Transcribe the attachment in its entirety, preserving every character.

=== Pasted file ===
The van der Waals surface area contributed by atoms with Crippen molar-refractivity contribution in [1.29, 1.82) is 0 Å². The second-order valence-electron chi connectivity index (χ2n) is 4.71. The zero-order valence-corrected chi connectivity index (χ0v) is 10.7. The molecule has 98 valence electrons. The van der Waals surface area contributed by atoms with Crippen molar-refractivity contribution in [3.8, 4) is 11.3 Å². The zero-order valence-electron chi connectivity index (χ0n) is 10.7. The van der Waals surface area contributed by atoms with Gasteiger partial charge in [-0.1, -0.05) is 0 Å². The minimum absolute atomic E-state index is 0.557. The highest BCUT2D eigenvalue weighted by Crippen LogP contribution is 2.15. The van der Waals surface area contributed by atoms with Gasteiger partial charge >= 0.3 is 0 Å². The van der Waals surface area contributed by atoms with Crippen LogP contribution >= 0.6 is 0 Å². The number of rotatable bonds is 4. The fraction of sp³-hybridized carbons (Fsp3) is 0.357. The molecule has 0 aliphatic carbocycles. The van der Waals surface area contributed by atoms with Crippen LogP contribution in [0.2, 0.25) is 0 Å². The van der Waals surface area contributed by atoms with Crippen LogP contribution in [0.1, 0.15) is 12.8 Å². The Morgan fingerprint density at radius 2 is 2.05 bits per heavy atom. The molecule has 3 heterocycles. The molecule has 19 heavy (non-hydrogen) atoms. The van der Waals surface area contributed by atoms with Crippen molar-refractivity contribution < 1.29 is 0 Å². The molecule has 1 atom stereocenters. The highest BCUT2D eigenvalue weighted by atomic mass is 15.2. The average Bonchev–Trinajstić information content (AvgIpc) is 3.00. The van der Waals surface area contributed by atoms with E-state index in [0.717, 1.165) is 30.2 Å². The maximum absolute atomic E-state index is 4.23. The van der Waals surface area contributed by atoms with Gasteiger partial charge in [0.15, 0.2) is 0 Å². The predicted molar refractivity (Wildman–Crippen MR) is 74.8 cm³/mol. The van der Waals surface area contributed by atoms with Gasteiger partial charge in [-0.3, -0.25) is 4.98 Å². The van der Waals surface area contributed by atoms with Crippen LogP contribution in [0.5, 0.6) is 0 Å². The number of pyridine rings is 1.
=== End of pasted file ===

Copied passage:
The van der Waals surface area contributed by atoms with Crippen molar-refractivity contribution in [1.29, 1.82) is 0 Å². The second-order valence-electron chi connectivity index (χ2n) is 4.71. The zero-order valence-corrected chi connectivity index (χ0v) is 10.7. The molecule has 98 valence electrons. The van der Waals surface area contributed by atoms with Crippen molar-refractivity contribution in [3.8, 4) is 11.3 Å². The zero-order valence-electron chi connectivity index (χ0n) is 10.7. The van der Waals surface area contributed by atoms with Gasteiger partial charge in [-0.1, -0.05) is 0 Å². The minimum absolute atomic E-state index is 0.557. The highest BCUT2D eigenvalue weighted by Crippen LogP contribution is 2.15. The van der Waals surface area contributed by atoms with Gasteiger partial charge >= 0.3 is 0 Å². The van der Waals surface area contributed by atoms with Crippen LogP contribution >= 0.6 is 0 Å². The number of rotatable bonds is 4. The fraction of sp³-hybridized carbons (Fsp3) is 0.357. The molecule has 0 aliphatic carbocycles. The van der Waals surface area contributed by atoms with Crippen LogP contribution in [0.2, 0.25) is 0 Å². The van der Waals surface area contributed by atoms with Crippen LogP contribution in [0.1, 0.15) is 12.8 Å². The Morgan fingerprint density at radius 2 is 2.05 bits per heavy atom. The molecule has 3 heterocycles. The molecule has 19 heavy (non-hydrogen) atoms. The van der Waals surface area contributed by atoms with Crippen molar-refractivity contribution < 1.29 is 0 Å². The molecule has 1 atom stereocenters. The highest BCUT2D eigenvalue weighted by atomic mass is 15.2. The average Bonchev–Trinajstić information content (AvgIpc) is 3.00. The van der Waals surface area contributed by atoms with E-state index in [0.717, 1.165) is 30.2 Å². The maximum absolute atomic E-state index is 4.23. The van der Waals surface area contributed by atoms with Gasteiger partial charge in [0.15, 0.2) is 0 Å². The predicted molar refractivity (Wildman–Crippen MR) is 74.8 cm³/mol. The van der Waals surface area contributed by atoms with Gasteiger partial charge in [-0.3, -0.25) is 4.98 Å². The van der Waals surface area contributed by atoms with Crippen LogP contribution in [0.5, 0.6) is 0 Å². The number of pyridine rings is 1.